Universal device will allow transdisciplinary collaboration globally

Spurred by the current climate crisis, there has been a heightened attention within the scientific community in recent years to how past climate variation contributed to historic human migration and other behaviors. 

Now, an international group of scientists — including archaeologists, historians, climate scientists, paleo-scientists, a volcanologist and others — are calling for a strengthened commitment to transdisciplinary collaboration to study past and present human-environmental interactions, which they say will advance our understanding of these complex, entangled histories. Their recommendations were published Nov. 22 in Science Advances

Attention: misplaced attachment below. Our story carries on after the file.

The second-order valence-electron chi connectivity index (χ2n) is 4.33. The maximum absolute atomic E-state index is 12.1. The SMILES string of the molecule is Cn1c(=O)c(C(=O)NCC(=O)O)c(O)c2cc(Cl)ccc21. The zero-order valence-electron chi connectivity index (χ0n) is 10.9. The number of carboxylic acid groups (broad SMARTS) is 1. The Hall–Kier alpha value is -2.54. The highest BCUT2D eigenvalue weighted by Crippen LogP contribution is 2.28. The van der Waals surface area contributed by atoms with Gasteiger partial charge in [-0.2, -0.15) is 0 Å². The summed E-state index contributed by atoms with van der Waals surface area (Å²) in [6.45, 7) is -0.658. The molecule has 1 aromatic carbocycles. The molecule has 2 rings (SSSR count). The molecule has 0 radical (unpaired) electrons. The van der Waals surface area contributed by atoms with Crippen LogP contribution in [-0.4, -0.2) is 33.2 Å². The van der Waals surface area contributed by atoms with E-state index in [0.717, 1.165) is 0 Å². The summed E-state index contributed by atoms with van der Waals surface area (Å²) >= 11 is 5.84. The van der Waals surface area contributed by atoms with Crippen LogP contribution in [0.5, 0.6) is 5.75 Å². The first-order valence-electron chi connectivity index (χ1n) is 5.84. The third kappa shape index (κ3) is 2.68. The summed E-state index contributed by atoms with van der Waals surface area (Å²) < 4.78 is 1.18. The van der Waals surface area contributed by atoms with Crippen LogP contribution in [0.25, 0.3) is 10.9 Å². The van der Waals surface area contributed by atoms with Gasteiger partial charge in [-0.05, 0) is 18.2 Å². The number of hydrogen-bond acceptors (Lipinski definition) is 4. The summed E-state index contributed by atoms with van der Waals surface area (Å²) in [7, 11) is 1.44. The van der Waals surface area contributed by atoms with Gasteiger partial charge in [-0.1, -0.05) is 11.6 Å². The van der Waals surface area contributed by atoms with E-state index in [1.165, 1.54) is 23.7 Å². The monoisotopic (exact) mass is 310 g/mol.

In doing so, the group has introduced a new tool, the “dahliagram,” to enable researchers to analyze and visualize a wide array of quantitative and qualitative knowledge from diverse disciplinary sources and epistemological backgrounds. 

“Backed by higher-resolution data concerning past climates, environmental change is increasingly seen as a crucial factor in debates concerning social, political and economic change — and human behavior generally — through time and space,” said Michael Frachetti, a professor of archaeology in Arts & Sciences at Washington University in St. Louis, and a lead author of the paper.